Thursday, June 1, 2017

First Time Home Renovation: Questions you must ask yourself before you decide

When it comes to buying a home we are often caught in the net of whether we buy new, and pay a higher price or buy a less expensive home and do renovations. For some this may be an easy answer, for others they may struggle with the best decision for their finances and family. Let's take a look at things to consider before we decide.

If you're open to renovations but also budget minded you have to weigh the pros and cons of buying a new construction vs. one you can renovate. There are pros and cons to either decision. The first few questions we must answer for ourselves are as follows:

1. Is the home I want to renovate in an area that will allow it? Some homes are in neighborhoods where you have a homeowners associations also know as HOA. These homes typically cost a little more upfront because they have rules and regulations with regards to the appearance of each home in that neighborhood as well as offering amenities such as pools, playgrounds etc.  Interior renovations are usually not the issue, but exterior changes will need to meet with the Home Owners Associations approval. They have to agree and sign off on all plans you have including but not limited to exterior paint color, certain landscaping plans, structural changes etc. This means you have to hire not only a licensed contractor, get all necessary permits, but also have the work inspected routinely and shut down if there is any infractions or work not done to code. Once a building inspector comes to the property, if he finds something with the existing home that is not to code you will be required to bring it to code before you can even begin any new renovations. That can all get very costly because that is an unforeseen expense that will have little to do with your new plans for the home. If renovations appeal to you, steer clear of homes that have HOA fees. You will not be allowed the same freedom to do what you want with your home.

2. Have I ever renovated before? If the answer is "no" you need to be aware that renovations typically take longer and cost more than any time or cost estimate you're likely to receive even by the best builder or contractor you can find. That being said, you do end up with a custom home well suited to your tastes and families needs. Just be aware that renovations and estimates are not set in stone. If the home is extremely old or has not been well maintained, there could be hidden issues that must be fixed way before you can start the fun things like picking out paint color and choosing decorations.  Be realistic with your expectations, Rome was not built in a day, homes don't get in bad condition over night and thus to restore them to their best condition does not happen in a blink of an eye either. Too many times those who have never gone through renovations tend to believe all fixes are simple. "Oh you just need to put in a door, or window that should be easy and quick." Not necessarily. If new frame work must be done, bigger openings have to be made or rotten wood is present, what seems simple and fast can be time consuming. Be realistic, especially if you know your home has some of these issues beforehand. It gets ugly before it gets pretty. That is how all renovations are. Even when you're not dealing with rotten wood or custom fitting, tools can break or malfunction, someone could get hurt during the work, there's endless hold ups and snags along the way. Some will only affect your timeline, others may affect your budget.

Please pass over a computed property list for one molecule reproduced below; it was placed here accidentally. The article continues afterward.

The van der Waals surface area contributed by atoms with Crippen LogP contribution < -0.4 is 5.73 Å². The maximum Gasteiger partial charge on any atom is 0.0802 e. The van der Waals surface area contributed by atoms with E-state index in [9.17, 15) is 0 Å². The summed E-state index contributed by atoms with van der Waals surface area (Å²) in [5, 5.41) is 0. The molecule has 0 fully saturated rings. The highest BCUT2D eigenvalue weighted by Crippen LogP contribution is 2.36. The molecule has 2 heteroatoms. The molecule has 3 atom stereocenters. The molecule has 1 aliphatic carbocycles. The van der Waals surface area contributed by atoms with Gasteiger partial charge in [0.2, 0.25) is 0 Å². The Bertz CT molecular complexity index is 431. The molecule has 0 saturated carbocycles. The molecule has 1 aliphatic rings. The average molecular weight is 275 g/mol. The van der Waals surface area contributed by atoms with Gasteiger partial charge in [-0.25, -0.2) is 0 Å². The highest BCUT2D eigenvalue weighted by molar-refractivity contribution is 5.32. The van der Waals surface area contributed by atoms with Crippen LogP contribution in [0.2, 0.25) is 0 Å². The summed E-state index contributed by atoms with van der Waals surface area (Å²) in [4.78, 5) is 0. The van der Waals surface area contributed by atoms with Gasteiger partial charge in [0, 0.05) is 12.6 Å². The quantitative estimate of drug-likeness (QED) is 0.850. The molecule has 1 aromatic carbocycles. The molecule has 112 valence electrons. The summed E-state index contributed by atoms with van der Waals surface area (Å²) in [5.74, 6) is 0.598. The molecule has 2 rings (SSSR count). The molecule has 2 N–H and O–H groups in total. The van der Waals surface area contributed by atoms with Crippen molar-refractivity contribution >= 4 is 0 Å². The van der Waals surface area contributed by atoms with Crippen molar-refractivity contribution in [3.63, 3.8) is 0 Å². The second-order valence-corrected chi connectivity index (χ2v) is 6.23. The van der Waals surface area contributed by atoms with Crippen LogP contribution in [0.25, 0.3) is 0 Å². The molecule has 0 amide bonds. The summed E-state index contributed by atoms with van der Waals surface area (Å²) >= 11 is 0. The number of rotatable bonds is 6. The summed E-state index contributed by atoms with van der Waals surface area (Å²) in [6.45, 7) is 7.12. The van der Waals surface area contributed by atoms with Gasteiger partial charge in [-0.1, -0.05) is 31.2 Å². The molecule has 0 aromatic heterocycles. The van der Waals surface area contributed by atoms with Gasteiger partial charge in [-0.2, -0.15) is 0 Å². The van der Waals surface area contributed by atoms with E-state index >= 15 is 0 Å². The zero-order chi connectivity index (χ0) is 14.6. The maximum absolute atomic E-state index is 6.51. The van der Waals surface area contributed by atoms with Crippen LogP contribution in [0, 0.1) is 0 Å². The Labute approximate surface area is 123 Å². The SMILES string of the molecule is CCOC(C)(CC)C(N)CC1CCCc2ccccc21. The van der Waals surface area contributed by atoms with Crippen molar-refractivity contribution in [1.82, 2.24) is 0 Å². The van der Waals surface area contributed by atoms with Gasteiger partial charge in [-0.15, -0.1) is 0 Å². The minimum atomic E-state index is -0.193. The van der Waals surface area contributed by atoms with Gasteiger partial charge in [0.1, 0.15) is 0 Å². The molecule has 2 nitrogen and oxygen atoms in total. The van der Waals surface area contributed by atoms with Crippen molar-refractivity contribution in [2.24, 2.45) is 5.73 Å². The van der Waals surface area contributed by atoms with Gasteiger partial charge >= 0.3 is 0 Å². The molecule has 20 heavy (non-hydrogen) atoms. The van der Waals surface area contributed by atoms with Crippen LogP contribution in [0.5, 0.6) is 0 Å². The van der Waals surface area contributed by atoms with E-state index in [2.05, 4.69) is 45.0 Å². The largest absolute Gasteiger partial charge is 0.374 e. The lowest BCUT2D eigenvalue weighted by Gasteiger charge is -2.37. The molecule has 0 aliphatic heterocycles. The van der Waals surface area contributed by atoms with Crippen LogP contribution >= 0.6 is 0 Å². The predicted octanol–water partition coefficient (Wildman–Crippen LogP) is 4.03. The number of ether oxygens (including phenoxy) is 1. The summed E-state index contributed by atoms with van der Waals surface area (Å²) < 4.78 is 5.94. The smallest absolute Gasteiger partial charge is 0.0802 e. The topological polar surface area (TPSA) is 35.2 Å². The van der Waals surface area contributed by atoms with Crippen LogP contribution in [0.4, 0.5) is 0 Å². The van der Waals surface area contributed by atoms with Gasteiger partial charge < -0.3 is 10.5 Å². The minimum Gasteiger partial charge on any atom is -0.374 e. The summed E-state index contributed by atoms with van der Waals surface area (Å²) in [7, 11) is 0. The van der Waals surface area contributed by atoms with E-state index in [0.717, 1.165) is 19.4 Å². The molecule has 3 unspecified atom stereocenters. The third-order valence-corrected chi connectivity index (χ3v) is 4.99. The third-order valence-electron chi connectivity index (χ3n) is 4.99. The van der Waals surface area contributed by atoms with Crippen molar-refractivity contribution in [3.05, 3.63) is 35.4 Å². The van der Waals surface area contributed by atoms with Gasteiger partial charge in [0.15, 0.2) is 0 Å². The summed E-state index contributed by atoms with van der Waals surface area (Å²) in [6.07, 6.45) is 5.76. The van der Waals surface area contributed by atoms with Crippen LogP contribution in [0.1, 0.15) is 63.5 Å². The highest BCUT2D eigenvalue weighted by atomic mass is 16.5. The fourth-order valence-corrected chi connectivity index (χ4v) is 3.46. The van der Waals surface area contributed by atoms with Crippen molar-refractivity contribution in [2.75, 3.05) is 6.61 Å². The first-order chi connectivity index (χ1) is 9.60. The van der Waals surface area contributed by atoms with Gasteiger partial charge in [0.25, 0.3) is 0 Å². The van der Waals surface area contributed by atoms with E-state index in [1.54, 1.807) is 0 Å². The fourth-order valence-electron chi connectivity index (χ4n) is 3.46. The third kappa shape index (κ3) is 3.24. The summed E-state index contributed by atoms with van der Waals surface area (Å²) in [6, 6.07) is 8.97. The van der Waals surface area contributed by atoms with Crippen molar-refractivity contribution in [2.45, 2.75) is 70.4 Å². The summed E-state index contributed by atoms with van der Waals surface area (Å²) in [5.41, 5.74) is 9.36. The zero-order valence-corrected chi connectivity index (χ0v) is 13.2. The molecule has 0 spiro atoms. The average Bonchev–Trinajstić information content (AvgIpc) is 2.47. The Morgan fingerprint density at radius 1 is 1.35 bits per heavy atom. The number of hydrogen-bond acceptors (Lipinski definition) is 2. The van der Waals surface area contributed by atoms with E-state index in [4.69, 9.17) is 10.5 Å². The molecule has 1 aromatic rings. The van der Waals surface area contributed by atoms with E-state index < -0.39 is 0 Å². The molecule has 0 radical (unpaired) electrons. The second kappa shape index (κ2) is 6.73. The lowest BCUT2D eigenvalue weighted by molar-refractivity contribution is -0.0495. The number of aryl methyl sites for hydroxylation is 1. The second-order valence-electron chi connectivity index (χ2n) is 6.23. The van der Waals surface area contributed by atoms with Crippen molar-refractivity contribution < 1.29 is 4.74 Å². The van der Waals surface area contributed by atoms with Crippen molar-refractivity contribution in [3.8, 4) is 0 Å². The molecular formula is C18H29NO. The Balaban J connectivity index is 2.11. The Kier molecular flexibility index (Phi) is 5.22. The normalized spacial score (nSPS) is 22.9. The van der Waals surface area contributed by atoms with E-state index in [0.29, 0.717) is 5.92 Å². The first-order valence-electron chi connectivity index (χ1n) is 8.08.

3. Can I afford renovation? Renovations as stated above, can often cost more than the estimate because there are many variables that come into play that just can't be known to the contractor or builder ahead of time. You have to set aside or allow in your budget a certain amount of contingency funds for the unforeseen. Ideally, mark up 10 percent of the budget estimate just for the unknowns. No one likes to spend money on things they can't see, however, rotten wood, bad plumbing, etc if left unchecked and un-repaired can come back to bite you later on and cost far more to fix. Better to spend while you have the money than to wait until it hits you at a time when funds might be low or non existent. If you have limited funds, the type of home your want to look for is one that is not very old and only needs cosmetic improvements. These tend to be fairly straight forward and offer the easiest in renovation work.